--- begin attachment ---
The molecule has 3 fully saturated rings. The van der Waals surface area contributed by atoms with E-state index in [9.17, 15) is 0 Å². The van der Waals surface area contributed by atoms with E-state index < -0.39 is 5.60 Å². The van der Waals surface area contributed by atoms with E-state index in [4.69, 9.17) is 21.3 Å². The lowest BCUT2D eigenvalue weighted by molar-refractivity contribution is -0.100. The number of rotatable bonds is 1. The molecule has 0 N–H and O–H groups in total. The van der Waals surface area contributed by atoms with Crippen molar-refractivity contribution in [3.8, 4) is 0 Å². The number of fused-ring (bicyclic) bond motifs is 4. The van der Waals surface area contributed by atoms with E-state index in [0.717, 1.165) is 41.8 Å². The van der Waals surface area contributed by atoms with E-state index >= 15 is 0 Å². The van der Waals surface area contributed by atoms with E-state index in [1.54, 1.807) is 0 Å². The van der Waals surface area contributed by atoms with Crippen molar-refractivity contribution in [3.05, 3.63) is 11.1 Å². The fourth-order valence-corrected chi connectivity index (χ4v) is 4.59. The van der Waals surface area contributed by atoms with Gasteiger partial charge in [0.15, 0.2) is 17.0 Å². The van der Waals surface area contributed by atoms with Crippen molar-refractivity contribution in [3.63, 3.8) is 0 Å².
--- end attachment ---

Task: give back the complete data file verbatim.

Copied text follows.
The molecule has 3 fully saturated rings. The van der Waals surface area contributed by atoms with E-state index in [9.17, 15) is 0 Å². The van der Waals surface area contributed by atoms with E-state index < -0.39 is 5.60 Å². The van der Waals surface area contributed by atoms with E-state index in [4.69, 9.17) is 21.3 Å². The lowest BCUT2D eigenvalue weighted by molar-refractivity contribution is -0.100. The number of rotatable bonds is 1. The molecule has 0 N–H and O–H groups in total. The van der Waals surface area contributed by atoms with Crippen molar-refractivity contribution in [3.8, 4) is 0 Å². The number of fused-ring (bicyclic) bond motifs is 4. The van der Waals surface area contributed by atoms with E-state index in [0.717, 1.165) is 41.8 Å². The van der Waals surface area contributed by atoms with E-state index >= 15 is 0 Å². The van der Waals surface area contributed by atoms with E-state index in [1.54, 1.807) is 0 Å². The van der Waals surface area contributed by atoms with Crippen molar-refractivity contribution in [3.05, 3.63) is 11.1 Å². The fourth-order valence-corrected chi connectivity index (χ4v) is 4.59. The van der Waals surface area contributed by atoms with Gasteiger partial charge in [0.15, 0.2) is 17.0 Å². The van der Waals surface area contributed by atoms with Crippen molar-refractivity contribution in [3.63, 3.8) is 0 Å².